By Dietician Caryn Kave
So in some of our previous articles you will have heard us talking about the importance of feeding your family foods from the 5 food groups... everyday. You may even have seen the food pyramid detailing the servings per group. But the practicality of how to actually incorporate this into your everyday menu can be a little intimidating.
We have put together some simple suggestions that you can use as a starting point for how to include a variety of products from each of the key food groups:
Grain (Grain (cereal) foods, mostly wholegrain and/or high cereal fibre varieties)
Grain (cereal grain) foods, should mostly consist of whole grains rather than white, high processed options (as found in most processed food). It will then have more healthy properties such as fibre, vitamins and minerals. Grains can be incorporated on a daily basis by using wholemeal or rye bread for sandwiches, rice (preferably brown) or quinoa in salads. Pasta, (again preferably Whole wheat or spelt), wholegrain crackers.
Between-meal snacks that can add to your daily grain intake include healthy muffins, slices and loaves that use a portion of whole meal flour, spelt flour or include oats to name a few.
Include a variety of seasonally available, multi-coloured fruit and vegetables. The variety of colours ensures that you are accessing an array of vitamins and minerals.
Vegetables and legumes/beans
Veggies can be treated similarly to fruit in that a variety of colour will ensure you are getting a variety of vitamins and minerals. Plus always choose vegetables that are in season to ensure freshness.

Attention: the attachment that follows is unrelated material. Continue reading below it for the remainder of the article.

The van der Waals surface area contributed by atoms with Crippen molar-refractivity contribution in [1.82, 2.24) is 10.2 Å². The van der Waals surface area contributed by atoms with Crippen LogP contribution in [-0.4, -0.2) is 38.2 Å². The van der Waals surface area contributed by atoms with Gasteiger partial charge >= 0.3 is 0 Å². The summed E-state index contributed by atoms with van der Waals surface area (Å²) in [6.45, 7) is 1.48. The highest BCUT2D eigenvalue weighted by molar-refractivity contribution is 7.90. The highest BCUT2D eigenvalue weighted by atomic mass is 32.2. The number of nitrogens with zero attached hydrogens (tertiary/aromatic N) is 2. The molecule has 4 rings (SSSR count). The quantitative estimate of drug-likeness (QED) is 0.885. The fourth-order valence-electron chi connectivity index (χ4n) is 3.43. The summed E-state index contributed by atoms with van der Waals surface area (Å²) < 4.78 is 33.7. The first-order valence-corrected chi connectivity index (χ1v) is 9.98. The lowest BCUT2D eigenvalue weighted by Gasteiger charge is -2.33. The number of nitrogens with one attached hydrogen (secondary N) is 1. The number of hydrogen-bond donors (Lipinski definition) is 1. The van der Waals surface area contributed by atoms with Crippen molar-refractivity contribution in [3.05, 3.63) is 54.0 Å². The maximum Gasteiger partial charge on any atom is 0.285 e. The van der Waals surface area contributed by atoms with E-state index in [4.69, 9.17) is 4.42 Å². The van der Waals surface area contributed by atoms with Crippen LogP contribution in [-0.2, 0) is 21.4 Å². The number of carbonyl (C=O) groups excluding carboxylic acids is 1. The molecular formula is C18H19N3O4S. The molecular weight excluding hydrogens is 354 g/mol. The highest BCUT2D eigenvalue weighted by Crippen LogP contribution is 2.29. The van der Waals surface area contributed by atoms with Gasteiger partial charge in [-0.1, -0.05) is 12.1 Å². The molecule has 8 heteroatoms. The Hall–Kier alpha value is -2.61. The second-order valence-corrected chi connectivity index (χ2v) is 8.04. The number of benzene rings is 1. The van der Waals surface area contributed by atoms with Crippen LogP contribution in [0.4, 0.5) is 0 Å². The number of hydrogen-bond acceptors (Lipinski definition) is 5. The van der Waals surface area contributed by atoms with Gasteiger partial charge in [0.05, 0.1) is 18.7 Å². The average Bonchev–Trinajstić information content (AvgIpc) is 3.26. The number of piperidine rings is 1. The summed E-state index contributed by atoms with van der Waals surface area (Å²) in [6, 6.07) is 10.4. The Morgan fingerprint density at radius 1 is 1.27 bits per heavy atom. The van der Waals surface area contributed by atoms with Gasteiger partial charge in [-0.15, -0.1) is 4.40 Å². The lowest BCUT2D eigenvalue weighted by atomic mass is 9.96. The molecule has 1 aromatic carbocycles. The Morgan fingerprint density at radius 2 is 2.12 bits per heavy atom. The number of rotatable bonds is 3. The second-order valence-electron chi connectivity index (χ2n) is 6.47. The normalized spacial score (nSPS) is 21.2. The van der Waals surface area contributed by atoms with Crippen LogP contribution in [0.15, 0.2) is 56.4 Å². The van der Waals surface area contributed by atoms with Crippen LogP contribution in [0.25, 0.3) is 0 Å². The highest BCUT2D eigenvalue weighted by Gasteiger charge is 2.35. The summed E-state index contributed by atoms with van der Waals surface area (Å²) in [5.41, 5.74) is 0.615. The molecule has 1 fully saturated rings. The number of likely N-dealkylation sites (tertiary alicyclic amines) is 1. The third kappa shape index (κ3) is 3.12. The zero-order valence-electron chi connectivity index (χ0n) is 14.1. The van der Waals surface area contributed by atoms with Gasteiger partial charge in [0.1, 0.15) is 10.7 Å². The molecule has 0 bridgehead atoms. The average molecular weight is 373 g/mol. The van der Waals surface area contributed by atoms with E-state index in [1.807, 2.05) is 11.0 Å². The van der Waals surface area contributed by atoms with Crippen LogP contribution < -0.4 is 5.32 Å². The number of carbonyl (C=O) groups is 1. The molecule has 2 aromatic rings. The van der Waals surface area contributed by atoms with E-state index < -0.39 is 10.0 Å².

Dairy (Milk, yoghurt cheese and/or alternatives, mostly reduced fat)
For those wanting a low-fat diet, dairy can really add to the daily calorie intake so it is a good idea to look at low fat dairy products. It is important to read the label to ensure that the products are not jam packed with sugar (this is often used to improve the taste of low fat foods).
Good sources of dairy include milk, yoghurt and cheese. Include cheese in sandwiches or cottage cheese as the spread as it is low in fat, low in sugar and high in protein. Yoghurt can be served in containers, tubs or squeezy packs. Also look at yoghurt as a great dessert alternative (rather than something sweet). As an after school snack serve up a smoothies with yoghurt, frozen fruits (frozen raspberries and bananas work a treat), milk (or water as a low fat option) and a dollop of honey.
Meat and Protein (Lean meats and poultry, fish, eggs, tofu, nuts and seeds and legumes/beans)
This includes lean meats and poultry, fish, eggs, tofu, nuts and seeds, legumes and beans. These can be included throughout the day as snacks and in lunch by popping lean cold cuts of meat such as shaved turkey or chicken breast in sandwiches/wraps, hard boiled eggs or an egg and salad sandwich or wrap, tuna sandwiches or baked beans.
Nuts and seeds can be offered after school (if school has a no nut policy) in a slice or simply as a mix with some fresh fruit.
And a note on Fats, Oils and Sweets
The right fat’s are an important part of a healthy diet. Young children especially need good fat in their diet to help the brain and nervous system develop.
Parent’s challenge is finding easy sources of ‘good fats’ as opposed to the unhealthy processed fats found in most commercially baked, sweet and fast food products.
'Good fats' (or unprocessed fats) are found in avocados, fish, nuts and seeds, and lean meats. Olive oil, sesame oil, nut oils, and flax seed oil, coconut oil and rice bran oil are also good examples of 'good fats'.
Many of FUNCH’s ‘Healthiest Version’ products use Coconut oil as it is a naturally occurring saturated fat. It is used as an instant source of energy by the body, stops sugar cravings and energy slumps and is anti-viral, anti-fungal and anti-inflammatory. Coconut oil also has a fantastic taste.